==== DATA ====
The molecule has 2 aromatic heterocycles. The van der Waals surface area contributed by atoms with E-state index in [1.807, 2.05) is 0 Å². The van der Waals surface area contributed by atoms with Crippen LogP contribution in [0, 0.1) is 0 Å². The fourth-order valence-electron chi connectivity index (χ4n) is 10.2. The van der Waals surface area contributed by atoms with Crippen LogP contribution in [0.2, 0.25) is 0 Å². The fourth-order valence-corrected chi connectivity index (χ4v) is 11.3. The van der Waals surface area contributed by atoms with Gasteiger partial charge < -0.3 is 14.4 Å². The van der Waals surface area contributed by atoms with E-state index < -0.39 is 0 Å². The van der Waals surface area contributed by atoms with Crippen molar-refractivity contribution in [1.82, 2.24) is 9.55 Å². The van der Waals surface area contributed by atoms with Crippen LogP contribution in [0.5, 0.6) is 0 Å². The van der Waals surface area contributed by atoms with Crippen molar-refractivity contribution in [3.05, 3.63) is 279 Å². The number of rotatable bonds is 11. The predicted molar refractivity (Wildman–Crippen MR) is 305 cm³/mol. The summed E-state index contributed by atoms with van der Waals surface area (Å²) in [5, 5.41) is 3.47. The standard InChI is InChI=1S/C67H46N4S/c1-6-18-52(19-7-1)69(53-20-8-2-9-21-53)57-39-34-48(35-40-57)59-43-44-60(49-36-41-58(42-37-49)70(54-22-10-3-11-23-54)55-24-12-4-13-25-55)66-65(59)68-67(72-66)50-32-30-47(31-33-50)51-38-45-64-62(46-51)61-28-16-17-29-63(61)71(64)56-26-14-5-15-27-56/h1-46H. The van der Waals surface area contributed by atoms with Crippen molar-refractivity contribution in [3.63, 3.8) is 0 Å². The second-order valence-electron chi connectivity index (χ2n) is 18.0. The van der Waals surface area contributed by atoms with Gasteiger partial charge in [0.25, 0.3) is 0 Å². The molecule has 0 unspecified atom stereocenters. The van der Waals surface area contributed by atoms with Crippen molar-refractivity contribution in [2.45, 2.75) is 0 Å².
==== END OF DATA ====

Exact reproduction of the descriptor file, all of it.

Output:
The molecule has 2 aromatic heterocycles. The van der Waals surface area contributed by atoms with E-state index in [1.807, 2.05) is 0 Å². The van der Waals surface area contributed by atoms with Crippen LogP contribution in [0, 0.1) is 0 Å². The fourth-order valence-electron chi connectivity index (χ4n) is 10.2. The van der Waals surface area contributed by atoms with Crippen LogP contribution in [0.2, 0.25) is 0 Å². The fourth-order valence-corrected chi connectivity index (χ4v) is 11.3. The van der Waals surface area contributed by atoms with Gasteiger partial charge < -0.3 is 14.4 Å². The van der Waals surface area contributed by atoms with E-state index < -0.39 is 0 Å². The van der Waals surface area contributed by atoms with Crippen molar-refractivity contribution in [1.82, 2.24) is 9.55 Å². The van der Waals surface area contributed by atoms with Crippen LogP contribution in [0.5, 0.6) is 0 Å². The van der Waals surface area contributed by atoms with Crippen molar-refractivity contribution in [3.05, 3.63) is 279 Å². The number of rotatable bonds is 11. The predicted molar refractivity (Wildman–Crippen MR) is 305 cm³/mol. The summed E-state index contributed by atoms with van der Waals surface area (Å²) in [5, 5.41) is 3.47. The standard InChI is InChI=1S/C67H46N4S/c1-6-18-52(19-7-1)69(53-20-8-2-9-21-53)57-39-34-48(35-40-57)59-43-44-60(49-36-41-58(42-37-49)70(54-22-10-3-11-23-54)55-24-12-4-13-25-55)66-65(59)68-67(72-66)50-32-30-47(31-33-50)51-38-45-64-62(46-51)61-28-16-17-29-63(61)71(64)56-26-14-5-15-27-56/h1-46H. The van der Waals surface area contributed by atoms with Crippen molar-refractivity contribution in [3.63, 3.8) is 0 Å². The second-order valence-electron chi connectivity index (χ2n) is 18.0. The van der Waals surface area contributed by atoms with Gasteiger partial charge in [0.25, 0.3) is 0 Å². The molecule has 0 unspecified atom stereocenters. The van der Waals surface area contributed by atoms with Crippen molar-refractivity contribution in [2.45, 2.75) is 0 Å².